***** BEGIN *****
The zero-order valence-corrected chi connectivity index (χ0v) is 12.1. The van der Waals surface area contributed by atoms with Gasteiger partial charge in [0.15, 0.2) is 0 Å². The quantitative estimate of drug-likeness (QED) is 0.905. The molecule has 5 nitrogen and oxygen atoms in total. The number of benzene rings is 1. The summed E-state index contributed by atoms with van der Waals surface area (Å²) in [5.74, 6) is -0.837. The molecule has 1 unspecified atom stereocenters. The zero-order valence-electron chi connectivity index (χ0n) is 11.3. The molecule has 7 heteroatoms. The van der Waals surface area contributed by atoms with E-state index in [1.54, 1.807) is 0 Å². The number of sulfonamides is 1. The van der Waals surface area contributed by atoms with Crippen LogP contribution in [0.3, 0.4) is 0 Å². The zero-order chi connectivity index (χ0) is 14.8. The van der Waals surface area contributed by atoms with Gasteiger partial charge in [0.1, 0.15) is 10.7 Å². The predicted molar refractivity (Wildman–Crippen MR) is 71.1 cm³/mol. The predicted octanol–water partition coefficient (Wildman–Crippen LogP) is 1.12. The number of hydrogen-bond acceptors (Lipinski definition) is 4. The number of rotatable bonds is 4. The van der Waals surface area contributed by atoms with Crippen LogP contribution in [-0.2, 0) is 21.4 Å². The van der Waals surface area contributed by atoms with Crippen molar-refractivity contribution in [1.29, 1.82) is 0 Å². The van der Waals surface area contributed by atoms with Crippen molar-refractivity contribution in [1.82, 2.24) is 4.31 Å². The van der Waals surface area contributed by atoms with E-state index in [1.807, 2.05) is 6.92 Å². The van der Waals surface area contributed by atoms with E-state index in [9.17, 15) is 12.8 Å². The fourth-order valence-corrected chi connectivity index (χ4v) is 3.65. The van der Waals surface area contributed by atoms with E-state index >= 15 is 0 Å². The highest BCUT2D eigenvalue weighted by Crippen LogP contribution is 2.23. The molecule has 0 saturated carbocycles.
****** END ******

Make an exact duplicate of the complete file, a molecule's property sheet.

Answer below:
The zero-order valence-corrected chi connectivity index (χ0v) is 12.1. The van der Waals surface area contributed by atoms with Gasteiger partial charge in [0.15, 0.2) is 0 Å². The quantitative estimate of drug-likeness (QED) is 0.905. The molecule has 5 nitrogen and oxygen atoms in total. The number of benzene rings is 1. The summed E-state index contributed by atoms with van der Waals surface area (Å²) in [5.74, 6) is -0.837. The molecule has 1 unspecified atom stereocenters. The zero-order valence-electron chi connectivity index (χ0n) is 11.3. The molecule has 7 heteroatoms. The van der Waals surface area contributed by atoms with E-state index in [1.54, 1.807) is 0 Å². The number of sulfonamides is 1. The van der Waals surface area contributed by atoms with Crippen LogP contribution in [0.3, 0.4) is 0 Å². The zero-order chi connectivity index (χ0) is 14.8. The van der Waals surface area contributed by atoms with Gasteiger partial charge in [0.1, 0.15) is 10.7 Å². The predicted molar refractivity (Wildman–Crippen MR) is 71.1 cm³/mol. The predicted octanol–water partition coefficient (Wildman–Crippen LogP) is 1.12. The number of hydrogen-bond acceptors (Lipinski definition) is 4. The number of rotatable bonds is 4. The van der Waals surface area contributed by atoms with Crippen LogP contribution in [-0.2, 0) is 21.4 Å². The van der Waals surface area contributed by atoms with Crippen molar-refractivity contribution in [1.29, 1.82) is 0 Å². The van der Waals surface area contributed by atoms with Crippen molar-refractivity contribution in [1.82, 2.24) is 4.31 Å². The van der Waals surface area contributed by atoms with E-state index in [1.807, 2.05) is 6.92 Å². The van der Waals surface area contributed by atoms with E-state index in [9.17, 15) is 12.8 Å². The fourth-order valence-corrected chi connectivity index (χ4v) is 3.65. The van der Waals surface area contributed by atoms with E-state index >= 15 is 0 Å². The highest BCUT2D eigenvalue weighted by Crippen LogP contribution is 2.23. The molecule has 0 saturated carbocycles.